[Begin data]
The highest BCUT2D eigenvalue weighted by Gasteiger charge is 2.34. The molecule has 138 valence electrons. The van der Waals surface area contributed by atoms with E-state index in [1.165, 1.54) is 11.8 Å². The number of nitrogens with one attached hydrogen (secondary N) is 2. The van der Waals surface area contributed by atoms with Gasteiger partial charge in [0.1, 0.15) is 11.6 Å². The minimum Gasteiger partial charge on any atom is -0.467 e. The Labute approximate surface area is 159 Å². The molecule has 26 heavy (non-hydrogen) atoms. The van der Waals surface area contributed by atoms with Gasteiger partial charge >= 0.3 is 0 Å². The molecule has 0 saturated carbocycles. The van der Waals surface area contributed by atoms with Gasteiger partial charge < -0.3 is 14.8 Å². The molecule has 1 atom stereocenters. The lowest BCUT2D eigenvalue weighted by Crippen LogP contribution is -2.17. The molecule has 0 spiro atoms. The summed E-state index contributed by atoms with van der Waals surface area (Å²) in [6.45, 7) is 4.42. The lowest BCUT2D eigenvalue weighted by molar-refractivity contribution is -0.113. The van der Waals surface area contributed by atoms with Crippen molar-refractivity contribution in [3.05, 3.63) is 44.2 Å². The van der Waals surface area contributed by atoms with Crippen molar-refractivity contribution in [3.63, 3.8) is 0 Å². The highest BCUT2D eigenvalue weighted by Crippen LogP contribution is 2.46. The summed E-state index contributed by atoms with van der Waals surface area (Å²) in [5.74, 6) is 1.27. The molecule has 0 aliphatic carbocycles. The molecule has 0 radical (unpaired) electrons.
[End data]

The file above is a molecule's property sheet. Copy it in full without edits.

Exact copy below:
The highest BCUT2D eigenvalue weighted by Gasteiger charge is 2.34. The molecule has 138 valence electrons. The van der Waals surface area contributed by atoms with E-state index in [1.165, 1.54) is 11.8 Å². The number of nitrogens with one attached hydrogen (secondary N) is 2. The van der Waals surface area contributed by atoms with Gasteiger partial charge in [0.1, 0.15) is 11.6 Å². The minimum Gasteiger partial charge on any atom is -0.467 e. The Labute approximate surface area is 159 Å². The molecule has 26 heavy (non-hydrogen) atoms. The van der Waals surface area contributed by atoms with Gasteiger partial charge >= 0.3 is 0 Å². The molecule has 0 saturated carbocycles. The van der Waals surface area contributed by atoms with Gasteiger partial charge < -0.3 is 14.8 Å². The molecule has 1 atom stereocenters. The lowest BCUT2D eigenvalue weighted by Crippen LogP contribution is -2.17. The molecule has 0 spiro atoms. The summed E-state index contributed by atoms with van der Waals surface area (Å²) in [6.45, 7) is 4.42. The lowest BCUT2D eigenvalue weighted by molar-refractivity contribution is -0.113. The van der Waals surface area contributed by atoms with Crippen molar-refractivity contribution in [3.05, 3.63) is 44.2 Å². The van der Waals surface area contributed by atoms with Crippen molar-refractivity contribution in [3.63, 3.8) is 0 Å². The highest BCUT2D eigenvalue weighted by Crippen LogP contribution is 2.46. The summed E-state index contributed by atoms with van der Waals surface area (Å²) in [5.74, 6) is 1.27. The molecule has 0 aliphatic carbocycles. The molecule has 0 radical (unpaired) electrons.